While the two photographs were authentic, they did not show “blue lava” erupting from a single volcano. Rather, the material that appeared blue was gas ignited by flames. Its dramatic coloration was caused by the combustion of sulfuric gas associated with volcanic activity. Also, one photo was taken in Indonesia, and the other — which was indeed taken in Ethiopia — showed a hydrothermal site, not a volcano.
Photographs supposedly documenting vibrant, blue-hued molten rock erupting from a volcano in Ethiopia were shared to X (formerly Twitter) on Aug. 20, 2023, (archived here). As of this writing, the post had been viewed more than 183,000 times:
Volcano in Ethiopia erupts blue lava pic.twitter.com/vxyxPKRSQ3
— Vids that will make you love earth (@VidsOfHeaven) August 21, 2023
While the two photographs were authentic, they did not show "blue lava" erupting from a volcano in Ethiopia, much less any other location. Rather, the material that appeared blue was gas ignited by flames. Its dramatic coloration was caused by the combustion of sulfuric gas associated with volcanic activity. Also, one photo was taken in Indonesia (right), and the other — which was indeed taken in Ethiopia — showed a hydrothermal site, not a volcano (left).
Hydrothermal sites are thermal systems that function muck like volcanoes, but their processes are primarily prompted by the heating of underground water. Some of the most well-known hydrothermal sites are located in the United States' Yellowstone National Park.
Through a reverse-image search, Snopes determined both photographs in question were originally taken by French photographer and filmmaker Olivier Grunewald in 2014. The photo of the Dallol hydrothermal site (located within the Danakil Depression) was first published in New Scientist on May 21, 2014. The photo of Indonesia's Kawah Ijen volcano was initially published in National Geographic on Jan. 30, 2023.
Those credible sources accurately captioned the photo, though many articles and posts republishing the images did not. The latter portrayed them as depicting "blue lava," which was simply not true, Grunewald told Snopes. "These blue flames are [created] by sulfuric gas combustion," he told Snopes by email.
(Images courtesy of Olivier Grunewald)
Looking at the in-question photos, Peter Kelly, a research geologist with the U.S. Geological Service Volcano Emissions Project, told Snopes via email, "The blue flames result from the burning of sulfur vapor associated with the native sulfur deposits formed from the reaction of H2S [hydrogen sulfide] and SO2-rich [sulfur dioxide] gases there."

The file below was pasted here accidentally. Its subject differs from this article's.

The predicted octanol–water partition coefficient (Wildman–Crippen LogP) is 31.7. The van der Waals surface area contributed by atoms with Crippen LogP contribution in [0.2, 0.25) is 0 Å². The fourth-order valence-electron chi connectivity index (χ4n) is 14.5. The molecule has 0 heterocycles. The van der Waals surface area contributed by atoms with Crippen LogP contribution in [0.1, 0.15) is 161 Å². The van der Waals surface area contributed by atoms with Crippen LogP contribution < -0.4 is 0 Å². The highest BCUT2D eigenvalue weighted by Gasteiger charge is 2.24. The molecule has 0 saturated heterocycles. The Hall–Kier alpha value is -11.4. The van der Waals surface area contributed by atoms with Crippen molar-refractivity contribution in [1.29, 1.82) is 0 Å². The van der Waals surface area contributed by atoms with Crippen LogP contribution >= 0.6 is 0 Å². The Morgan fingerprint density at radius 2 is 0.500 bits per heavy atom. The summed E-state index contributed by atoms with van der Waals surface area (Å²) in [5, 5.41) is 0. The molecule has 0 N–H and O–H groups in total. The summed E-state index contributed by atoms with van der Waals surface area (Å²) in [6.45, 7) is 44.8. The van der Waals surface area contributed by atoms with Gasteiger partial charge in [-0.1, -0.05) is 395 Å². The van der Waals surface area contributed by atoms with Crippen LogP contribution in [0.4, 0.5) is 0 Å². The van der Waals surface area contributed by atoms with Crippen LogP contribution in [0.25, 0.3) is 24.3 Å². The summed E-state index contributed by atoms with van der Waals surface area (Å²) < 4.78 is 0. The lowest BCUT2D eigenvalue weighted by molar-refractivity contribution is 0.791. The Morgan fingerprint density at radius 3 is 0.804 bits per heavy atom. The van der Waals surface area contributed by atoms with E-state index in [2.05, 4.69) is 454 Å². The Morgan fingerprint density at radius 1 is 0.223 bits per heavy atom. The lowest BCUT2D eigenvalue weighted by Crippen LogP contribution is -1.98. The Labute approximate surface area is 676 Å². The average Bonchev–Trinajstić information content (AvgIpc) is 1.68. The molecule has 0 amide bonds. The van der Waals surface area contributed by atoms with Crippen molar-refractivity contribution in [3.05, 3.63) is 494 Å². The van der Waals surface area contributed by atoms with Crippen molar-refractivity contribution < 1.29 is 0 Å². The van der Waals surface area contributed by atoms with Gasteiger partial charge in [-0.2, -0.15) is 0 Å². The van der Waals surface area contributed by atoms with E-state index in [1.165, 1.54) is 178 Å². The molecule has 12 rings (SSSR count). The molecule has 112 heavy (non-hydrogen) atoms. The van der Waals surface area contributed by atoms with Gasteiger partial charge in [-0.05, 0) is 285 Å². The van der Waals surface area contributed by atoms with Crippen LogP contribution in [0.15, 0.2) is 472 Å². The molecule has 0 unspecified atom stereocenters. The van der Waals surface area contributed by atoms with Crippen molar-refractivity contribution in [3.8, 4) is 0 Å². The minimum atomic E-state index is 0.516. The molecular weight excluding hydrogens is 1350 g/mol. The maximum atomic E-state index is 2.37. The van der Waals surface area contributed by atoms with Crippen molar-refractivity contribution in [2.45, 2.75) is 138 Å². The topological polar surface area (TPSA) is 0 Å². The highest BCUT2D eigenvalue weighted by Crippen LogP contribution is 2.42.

When conditions at sites like Kawah Ijen and Dallol are just right, such environments can create a "natural sulfur factory." Gaseous H2S and SO2 form what is called native sulfur, which can be solid or liquid depending on the location's temperature and water-vapor levels. For example, above 110 degrees Celsius, native sulfur is liquid and can produce enough vapor to sustain flames at 160 degrees Celsius — a temperature otherwise known as the sulfur's "flash point." When mixed with air above 230 degrees Celsius, native sulfur can "auto-ignite" and create flames that are "brilliant blue," said Kelly.
There are anecdotal accounts of blue flames at other volcanoes around the world, including at Costa Rica's stratovolcano Turrialba and Mount St. Helens in Washington prior to its May 1980 eruption. Kelly wrote:
However, unlike Kawah Ijen, which has sustained native sulfur production for centuries, those volcanoes probably briefly passed through the field with the right combination of temperature and gas composition to make native sulfur and blue flames on their way toward eruption.
In other words, Kawah Ijen is the only known site in the world that has ignited blue flames for centuries. Meanwhile, the flames photographed at Dallol are only viewable under the right circumstances.
In short, while the two photographs featured in the X post were authentic, they did not show "blue lava" erupting from a single volcano in Ethiopia. Rather, the images showed blue flames, not molten rock, and the blue coloration was caused by the combustion of sulfuric gas. Furthermore, the images depicted two different locations and landforms: the Kawah Ijen volcano in Indonesia and Ethiopia's Dallol hydrothermal site. For those reasons, we rated this claim "Miscaptioned."